Main roads are ‘A’ roads, but can sometimes be narrow and winding. Traffic jams can be common so you may want to opt for a bus instead. You should be aware that the top speed limit is 40mph.

By air: Jersey Airport has flights to both domestic and international destinations via operators including easyJet and Flybe. The summer timetable has more frequent flights to more destinations, whereas the winter timetable has less choice.

By sea: Jersey Harbour port has ferries to Portsmouth, Saint-Malo, Guernsey, Poole, Sark, Carteret and Granville. Winter timetables can be more restricted.

Hillside homes in Jersey

Things to do in Jersey

Outdoor activities: Take advantage of living on an island by making sandcastles on beaches such St Brelade’s Bay. This stretch of sand has shallow water, which makes it perfect for a leisurely swim too.

Or, find a secluded spot in a sheltered cove such as Beauport or Portelet to do a spot of sunbathing.

If you’re feeling more active, try coasteering – exploring by climbing, swimming and jumping – along the island’s rocky coastline or kayak on the sea to some of the smaller islands.

Hire a boat to search for grey seals or dolphins. You can also travel out to Les Écréhous Reef, which sits about six miles off the coast of St Catherine’s. From here you will get a great view of Jersey and France.

Take a more unconventional tour around the island’s coast by hiring a Harley-Davidson to show you the sites. A driver will whizz you along the coastline so that you can sit back and enjoy the scenery.

The coast isn’t the only area of natural beauty to admire. Visit Samarès Manor to see the newly-restored botanic gardens. You can also wander round the manor house and museum on less sunny days.

In spring, don’t miss the blooming of the wild orchids. Go to Le Noir Pre and Clos de Seigneur for the best sights – they’re known as the ‘Orchid Fields’.

History: Brush up on your knowledge of the island by visiting Mont Orgueil Castle, which protected islanders from the French 600 years ago. See if you can find the secret rooms and climb the turrets for views over Jersey.

Elizabeth Castle is another fortification to explore. Walk along the causeway at low tide or take the amphibious ferry. Stick around to watch the live demonstrations of the castle’s cannons.

Take a trip to the parish church of St Brelade to find the Fishermen’s Chapel. This small chapel was built during the Norman period and has murals from the 14th century.

The paintings were white-washed during the Protestant Reformation but have now been restored to their former glory for you to admire.

Buildings by the Jersey coastline

Food & drink: If you love wine, book a guided tour around La Mare Wine Estate. A walk around the vineyards is followed by some samples of the wine produced. Make sure you try the Jersey apple brandy cream and Black Butter preserve served up in its café.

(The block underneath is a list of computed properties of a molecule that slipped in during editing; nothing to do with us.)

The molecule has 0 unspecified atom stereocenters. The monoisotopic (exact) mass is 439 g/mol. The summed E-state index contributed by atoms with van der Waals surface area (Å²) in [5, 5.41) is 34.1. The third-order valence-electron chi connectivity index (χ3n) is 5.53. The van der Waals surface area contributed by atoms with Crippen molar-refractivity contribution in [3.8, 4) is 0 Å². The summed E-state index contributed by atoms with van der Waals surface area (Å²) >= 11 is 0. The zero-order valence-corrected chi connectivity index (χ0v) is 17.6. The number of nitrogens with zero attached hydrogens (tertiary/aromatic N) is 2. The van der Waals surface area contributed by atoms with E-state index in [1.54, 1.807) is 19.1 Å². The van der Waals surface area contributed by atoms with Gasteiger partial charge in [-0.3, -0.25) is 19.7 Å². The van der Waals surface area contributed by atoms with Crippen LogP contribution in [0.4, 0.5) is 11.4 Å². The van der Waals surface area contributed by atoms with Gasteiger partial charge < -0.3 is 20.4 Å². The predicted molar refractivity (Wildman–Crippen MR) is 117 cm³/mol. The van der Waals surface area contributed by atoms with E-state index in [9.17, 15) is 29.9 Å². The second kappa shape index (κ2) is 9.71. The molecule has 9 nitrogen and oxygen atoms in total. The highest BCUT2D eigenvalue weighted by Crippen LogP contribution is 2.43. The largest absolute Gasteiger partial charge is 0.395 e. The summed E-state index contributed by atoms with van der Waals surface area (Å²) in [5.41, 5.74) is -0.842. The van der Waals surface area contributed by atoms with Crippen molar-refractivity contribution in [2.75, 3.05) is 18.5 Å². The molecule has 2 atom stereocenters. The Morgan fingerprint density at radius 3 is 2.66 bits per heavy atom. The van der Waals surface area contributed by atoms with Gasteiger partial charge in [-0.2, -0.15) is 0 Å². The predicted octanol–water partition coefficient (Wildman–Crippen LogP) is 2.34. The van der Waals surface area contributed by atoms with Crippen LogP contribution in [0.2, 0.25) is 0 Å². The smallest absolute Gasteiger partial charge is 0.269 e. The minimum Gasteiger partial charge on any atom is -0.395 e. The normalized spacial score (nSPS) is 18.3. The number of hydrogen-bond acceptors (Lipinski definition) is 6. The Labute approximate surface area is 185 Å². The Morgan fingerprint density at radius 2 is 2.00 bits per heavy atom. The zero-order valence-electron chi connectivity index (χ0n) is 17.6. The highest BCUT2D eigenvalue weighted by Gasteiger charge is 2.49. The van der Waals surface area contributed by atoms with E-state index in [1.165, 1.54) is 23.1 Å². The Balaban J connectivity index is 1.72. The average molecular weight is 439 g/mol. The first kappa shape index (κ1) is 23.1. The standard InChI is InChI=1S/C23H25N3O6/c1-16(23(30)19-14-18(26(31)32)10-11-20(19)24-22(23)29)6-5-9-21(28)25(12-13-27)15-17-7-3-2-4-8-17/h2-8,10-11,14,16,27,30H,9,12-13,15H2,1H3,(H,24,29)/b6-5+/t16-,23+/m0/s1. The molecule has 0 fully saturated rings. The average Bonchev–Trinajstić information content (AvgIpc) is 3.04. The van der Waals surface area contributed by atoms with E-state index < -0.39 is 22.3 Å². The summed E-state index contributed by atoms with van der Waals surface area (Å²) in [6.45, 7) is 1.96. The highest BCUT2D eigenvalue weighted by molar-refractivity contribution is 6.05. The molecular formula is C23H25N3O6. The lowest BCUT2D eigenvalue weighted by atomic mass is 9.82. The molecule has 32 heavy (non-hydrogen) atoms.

If relaxing on the beach has made you hungry, head over to the Jersey Crab Shack. This informal restaurant boasts sea views and large terraces and dishes up local seafood. Try the fish and chips to complete your seaside experience.

For some of the best Jersey cream teas, take a seat in Rozel Tea Rooms. Sip a brew from a china cup and saucer and enjoy this rich treat.

Seafood and other tasty food is served up at the Oyster Box. Admire the views over the bay while you tuck into Jersey rock oysters that are either grilled or served on ice.

For fine dining, book a table at Bohemia. It holds a Michelin star and was named the second best restaurant in the UK by the 2016 Good Food Guide. It serves lunch, dinner and afternoon tea.

Start a night out at Mimosa. This bar in the capital has a terrace and al fresco eating area. Sip a classic cocktail or opt for a quirky alternative such as the Brassmonkey.

Hidden Jersey

Literally hidden from view are the tunnels built by the Germans during their occupation of Jersey in the Second World War. These tunnels stretch over 1km into a hillside in St Lawrence and were initially used as a barracks. Explore the eerie tunnels to learn the history behind them or attempt the escape tunnel – you have one hour to solve the puzzles and escape.

6. reasons to live in Jersey

  • Coastal and rural living

  • Lots of outdoor activities

  • Granite cottages and farmhouses

  • Golden sandy beaches

  • State and private schools

  • Lots of bars, restaurants and cafés